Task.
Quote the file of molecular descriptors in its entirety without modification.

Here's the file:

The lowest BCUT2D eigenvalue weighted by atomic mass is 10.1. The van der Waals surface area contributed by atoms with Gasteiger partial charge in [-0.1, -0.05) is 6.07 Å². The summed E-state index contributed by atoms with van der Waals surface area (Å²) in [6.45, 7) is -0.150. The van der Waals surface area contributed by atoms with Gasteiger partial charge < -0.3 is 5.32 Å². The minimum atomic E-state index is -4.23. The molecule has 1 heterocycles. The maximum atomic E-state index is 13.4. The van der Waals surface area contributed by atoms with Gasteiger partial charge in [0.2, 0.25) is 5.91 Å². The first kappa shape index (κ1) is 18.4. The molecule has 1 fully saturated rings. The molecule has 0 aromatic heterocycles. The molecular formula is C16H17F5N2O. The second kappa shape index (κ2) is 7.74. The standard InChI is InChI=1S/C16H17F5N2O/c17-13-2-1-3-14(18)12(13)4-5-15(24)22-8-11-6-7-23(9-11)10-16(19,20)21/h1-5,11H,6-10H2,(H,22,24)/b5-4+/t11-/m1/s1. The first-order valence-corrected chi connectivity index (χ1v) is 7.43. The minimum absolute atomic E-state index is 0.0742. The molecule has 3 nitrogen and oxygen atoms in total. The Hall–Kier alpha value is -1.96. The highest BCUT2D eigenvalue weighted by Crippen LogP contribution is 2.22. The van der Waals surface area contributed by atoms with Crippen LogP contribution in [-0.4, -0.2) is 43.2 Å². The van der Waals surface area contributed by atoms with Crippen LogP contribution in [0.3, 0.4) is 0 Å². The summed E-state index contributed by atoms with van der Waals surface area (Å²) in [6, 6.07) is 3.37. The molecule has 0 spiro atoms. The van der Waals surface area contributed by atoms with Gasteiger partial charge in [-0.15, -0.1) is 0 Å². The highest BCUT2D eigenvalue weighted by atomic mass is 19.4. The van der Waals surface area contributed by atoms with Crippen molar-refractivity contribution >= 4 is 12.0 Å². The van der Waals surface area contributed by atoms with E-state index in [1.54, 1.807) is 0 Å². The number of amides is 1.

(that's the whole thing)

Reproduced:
The lowest BCUT2D eigenvalue weighted by atomic mass is 10.1. The van der Waals surface area contributed by atoms with Gasteiger partial charge in [-0.1, -0.05) is 6.07 Å². The summed E-state index contributed by atoms with van der Waals surface area (Å²) in [6.45, 7) is -0.150. The van der Waals surface area contributed by atoms with Gasteiger partial charge < -0.3 is 5.32 Å². The minimum atomic E-state index is -4.23. The molecule has 1 heterocycles. The maximum atomic E-state index is 13.4. The van der Waals surface area contributed by atoms with Gasteiger partial charge in [0.2, 0.25) is 5.91 Å². The first kappa shape index (κ1) is 18.4. The molecule has 1 fully saturated rings. The molecule has 0 aromatic heterocycles. The molecular formula is C16H17F5N2O. The second kappa shape index (κ2) is 7.74. The standard InChI is InChI=1S/C16H17F5N2O/c17-13-2-1-3-14(18)12(13)4-5-15(24)22-8-11-6-7-23(9-11)10-16(19,20)21/h1-5,11H,6-10H2,(H,22,24)/b5-4+/t11-/m1/s1. The first-order valence-corrected chi connectivity index (χ1v) is 7.43. The minimum absolute atomic E-state index is 0.0742. The molecule has 3 nitrogen and oxygen atoms in total. The Hall–Kier alpha value is -1.96. The highest BCUT2D eigenvalue weighted by Crippen LogP contribution is 2.22. The van der Waals surface area contributed by atoms with Crippen LogP contribution in [-0.4, -0.2) is 43.2 Å². The van der Waals surface area contributed by atoms with Crippen LogP contribution in [0.3, 0.4) is 0 Å². The summed E-state index contributed by atoms with van der Waals surface area (Å²) in [6, 6.07) is 3.37. The molecule has 0 spiro atoms. The van der Waals surface area contributed by atoms with Gasteiger partial charge in [-0.15, -0.1) is 0 Å². The highest BCUT2D eigenvalue weighted by atomic mass is 19.4. The van der Waals surface area contributed by atoms with Crippen molar-refractivity contribution >= 4 is 12.0 Å². The van der Waals surface area contributed by atoms with E-state index in [1.54, 1.807) is 0 Å². The number of amides is 1.